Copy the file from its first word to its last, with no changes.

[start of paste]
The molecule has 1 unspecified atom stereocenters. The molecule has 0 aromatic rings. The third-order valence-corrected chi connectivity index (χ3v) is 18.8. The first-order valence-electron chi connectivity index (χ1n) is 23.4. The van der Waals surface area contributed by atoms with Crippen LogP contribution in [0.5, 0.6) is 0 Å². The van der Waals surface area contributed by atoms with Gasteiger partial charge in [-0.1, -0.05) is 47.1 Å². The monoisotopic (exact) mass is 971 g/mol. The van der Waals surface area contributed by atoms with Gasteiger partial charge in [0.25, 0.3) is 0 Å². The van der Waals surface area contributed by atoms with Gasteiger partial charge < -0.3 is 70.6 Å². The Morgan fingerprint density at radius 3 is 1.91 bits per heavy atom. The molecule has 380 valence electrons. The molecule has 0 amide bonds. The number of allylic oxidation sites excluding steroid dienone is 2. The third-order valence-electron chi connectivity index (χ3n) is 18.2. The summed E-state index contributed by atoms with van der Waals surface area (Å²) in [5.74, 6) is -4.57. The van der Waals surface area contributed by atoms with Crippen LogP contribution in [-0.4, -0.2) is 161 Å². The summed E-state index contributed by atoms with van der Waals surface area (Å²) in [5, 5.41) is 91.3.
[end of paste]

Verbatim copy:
The molecule has 1 unspecified atom stereocenters. The molecule has 0 aromatic rings. The third-order valence-corrected chi connectivity index (χ3v) is 18.8. The first-order valence-electron chi connectivity index (χ1n) is 23.4. The van der Waals surface area contributed by atoms with Crippen LogP contribution in [0.5, 0.6) is 0 Å². The van der Waals surface area contributed by atoms with Gasteiger partial charge in [-0.1, -0.05) is 47.1 Å². The monoisotopic (exact) mass is 971 g/mol. The van der Waals surface area contributed by atoms with Gasteiger partial charge in [0.25, 0.3) is 0 Å². The van der Waals surface area contributed by atoms with Gasteiger partial charge < -0.3 is 70.6 Å². The Morgan fingerprint density at radius 3 is 1.91 bits per heavy atom. The molecule has 380 valence electrons. The molecule has 0 amide bonds. The number of allylic oxidation sites excluding steroid dienone is 2. The third-order valence-electron chi connectivity index (χ3n) is 18.2. The summed E-state index contributed by atoms with van der Waals surface area (Å²) in [5.74, 6) is -4.57. The van der Waals surface area contributed by atoms with Crippen LogP contribution in [-0.4, -0.2) is 161 Å². The summed E-state index contributed by atoms with van der Waals surface area (Å²) in [5, 5.41) is 91.3.